A monthly report says consumers' confidence in the economy rose in May for the third straight month in a row as Americans' hopes for job growth improved.
The Conference Board, based in New York, says its Consumer Confidence Index rose to 63.3, up from a revised 57.7 reading in April.
Economists surveyed by Thomson Reuters had expected 59.
The increase was boosted by consumers' outlook for the next six months. That part of the index soared to 85.3 from 77.4, the highest since August 2007 before the economy went into recession.
Economists watch the number closely because consumer spending, including health care and other major items, accounts for about 70 percent of U.S. economic activity.
The survey is based on responses by 5,000 U.S. households.
Although still weak by historical levels, consumer confidence appears to be gaining traction, said Lynn Franco, director of the Conference Board Consumer Research Center.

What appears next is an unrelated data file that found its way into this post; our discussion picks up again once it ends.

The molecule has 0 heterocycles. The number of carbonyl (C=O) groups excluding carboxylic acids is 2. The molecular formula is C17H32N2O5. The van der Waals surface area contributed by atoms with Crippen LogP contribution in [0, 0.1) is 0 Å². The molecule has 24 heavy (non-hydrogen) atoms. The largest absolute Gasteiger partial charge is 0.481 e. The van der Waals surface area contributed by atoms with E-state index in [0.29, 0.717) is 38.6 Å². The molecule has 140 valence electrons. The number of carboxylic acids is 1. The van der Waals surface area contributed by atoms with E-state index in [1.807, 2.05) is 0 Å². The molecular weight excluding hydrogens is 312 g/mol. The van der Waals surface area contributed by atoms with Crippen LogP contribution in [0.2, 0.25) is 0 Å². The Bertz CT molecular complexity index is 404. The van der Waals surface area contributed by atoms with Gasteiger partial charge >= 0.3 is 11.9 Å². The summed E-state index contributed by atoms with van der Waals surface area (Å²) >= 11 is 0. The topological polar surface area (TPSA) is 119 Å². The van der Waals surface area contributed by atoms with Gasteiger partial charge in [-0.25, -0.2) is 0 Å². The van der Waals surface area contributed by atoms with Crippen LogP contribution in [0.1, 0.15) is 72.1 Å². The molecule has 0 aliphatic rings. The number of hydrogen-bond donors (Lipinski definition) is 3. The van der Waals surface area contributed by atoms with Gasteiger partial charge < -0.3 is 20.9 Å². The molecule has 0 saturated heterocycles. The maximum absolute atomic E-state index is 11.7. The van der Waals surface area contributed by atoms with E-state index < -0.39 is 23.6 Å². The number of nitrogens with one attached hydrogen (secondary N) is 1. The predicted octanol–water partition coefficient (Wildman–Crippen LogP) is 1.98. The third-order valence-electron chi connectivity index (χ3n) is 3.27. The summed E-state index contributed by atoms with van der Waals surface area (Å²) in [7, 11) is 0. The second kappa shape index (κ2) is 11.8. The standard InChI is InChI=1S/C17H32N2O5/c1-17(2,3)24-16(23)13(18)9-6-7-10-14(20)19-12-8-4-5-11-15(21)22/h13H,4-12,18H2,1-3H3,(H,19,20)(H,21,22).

"Consumers' apprehension about current business conditions and the job market continues to slowly dissipate. Consumers' expectations, on the other hand, have increased sharply over the past three months," she said.
The percentage of consumers who expect business conditions to improve over the next six months rose to 23.5 percent (from 19.7 percent in April); those who expect conditions to worsen fell to 11.5 percent (from 12.4 percent).
Consumers who said current-day conditions are "good" increased to 10.0 percent from 8.9 percent, while those saying business conditions are "bad" declined to 39.3 percent from 40.0 percent.
Consumers' appraisal of the labor market was also more positive. Respondents claiming jobs are "hard to get" fell to 43.6 percent (from 44.8 percent). Consumers who said jobs are "plentiful" remained unchanged, at 4.6 percent.
Consumers were also more optimistic about future job prospects, with those anticipating more jobs in the months ahead rising from 17.7 percent to 20.4 percent. Those who anticipate fewer jobs declined to 17.7 percent from 19.9 percent.
Consumer expectation about income expectations, however, remain "downbeat," Franco said. The number of consumers who anticipated an increase in their incomes rose only slightly, from 10.5 percent to 11.3 percent.